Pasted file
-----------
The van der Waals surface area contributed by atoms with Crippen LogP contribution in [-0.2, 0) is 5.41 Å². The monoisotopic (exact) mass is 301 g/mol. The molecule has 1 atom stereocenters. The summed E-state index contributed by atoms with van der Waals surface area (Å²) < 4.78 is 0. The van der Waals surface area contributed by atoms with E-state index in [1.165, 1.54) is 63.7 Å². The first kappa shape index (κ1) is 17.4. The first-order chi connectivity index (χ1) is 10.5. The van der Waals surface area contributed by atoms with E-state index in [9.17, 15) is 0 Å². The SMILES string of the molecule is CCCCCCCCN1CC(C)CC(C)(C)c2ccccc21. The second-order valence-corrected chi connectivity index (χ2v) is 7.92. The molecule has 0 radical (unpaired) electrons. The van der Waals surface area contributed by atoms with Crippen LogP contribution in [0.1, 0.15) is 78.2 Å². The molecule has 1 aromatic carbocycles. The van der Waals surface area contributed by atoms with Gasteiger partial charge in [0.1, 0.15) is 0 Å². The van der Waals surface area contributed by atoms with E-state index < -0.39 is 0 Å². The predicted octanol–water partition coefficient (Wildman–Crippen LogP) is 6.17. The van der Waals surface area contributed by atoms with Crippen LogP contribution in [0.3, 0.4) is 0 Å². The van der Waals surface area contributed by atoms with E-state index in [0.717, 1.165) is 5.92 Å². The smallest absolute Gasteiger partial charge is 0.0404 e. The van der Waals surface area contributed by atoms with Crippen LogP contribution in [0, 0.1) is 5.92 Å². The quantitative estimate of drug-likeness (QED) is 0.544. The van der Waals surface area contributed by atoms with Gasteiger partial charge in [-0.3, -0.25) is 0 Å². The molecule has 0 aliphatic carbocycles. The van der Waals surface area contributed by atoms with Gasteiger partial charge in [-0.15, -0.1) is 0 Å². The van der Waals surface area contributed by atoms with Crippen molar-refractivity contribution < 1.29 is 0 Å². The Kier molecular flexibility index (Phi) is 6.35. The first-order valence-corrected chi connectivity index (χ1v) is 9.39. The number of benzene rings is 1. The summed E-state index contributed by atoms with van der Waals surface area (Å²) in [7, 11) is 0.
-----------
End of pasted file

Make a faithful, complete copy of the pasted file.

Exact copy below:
The van der Waals surface area contributed by atoms with Crippen LogP contribution in [-0.2, 0) is 5.41 Å². The monoisotopic (exact) mass is 301 g/mol. The molecule has 1 atom stereocenters. The summed E-state index contributed by atoms with van der Waals surface area (Å²) < 4.78 is 0. The van der Waals surface area contributed by atoms with E-state index in [1.165, 1.54) is 63.7 Å². The first kappa shape index (κ1) is 17.4. The first-order chi connectivity index (χ1) is 10.5. The van der Waals surface area contributed by atoms with E-state index in [9.17, 15) is 0 Å². The SMILES string of the molecule is CCCCCCCCN1CC(C)CC(C)(C)c2ccccc21. The second-order valence-corrected chi connectivity index (χ2v) is 7.92. The molecule has 0 radical (unpaired) electrons. The van der Waals surface area contributed by atoms with Crippen LogP contribution in [0.1, 0.15) is 78.2 Å². The molecule has 1 aromatic carbocycles. The van der Waals surface area contributed by atoms with Gasteiger partial charge in [0.1, 0.15) is 0 Å². The van der Waals surface area contributed by atoms with E-state index < -0.39 is 0 Å². The predicted octanol–water partition coefficient (Wildman–Crippen LogP) is 6.17. The van der Waals surface area contributed by atoms with Crippen LogP contribution in [0.3, 0.4) is 0 Å². The van der Waals surface area contributed by atoms with E-state index in [0.717, 1.165) is 5.92 Å². The smallest absolute Gasteiger partial charge is 0.0404 e. The van der Waals surface area contributed by atoms with Crippen LogP contribution in [0, 0.1) is 5.92 Å². The quantitative estimate of drug-likeness (QED) is 0.544. The van der Waals surface area contributed by atoms with Gasteiger partial charge in [-0.3, -0.25) is 0 Å². The molecule has 0 aliphatic carbocycles. The van der Waals surface area contributed by atoms with Gasteiger partial charge in [-0.15, -0.1) is 0 Å². The van der Waals surface area contributed by atoms with Crippen molar-refractivity contribution < 1.29 is 0 Å². The Kier molecular flexibility index (Phi) is 6.35. The first-order valence-corrected chi connectivity index (χ1v) is 9.39. The number of benzene rings is 1. The summed E-state index contributed by atoms with van der Waals surface area (Å²) in [7, 11) is 0.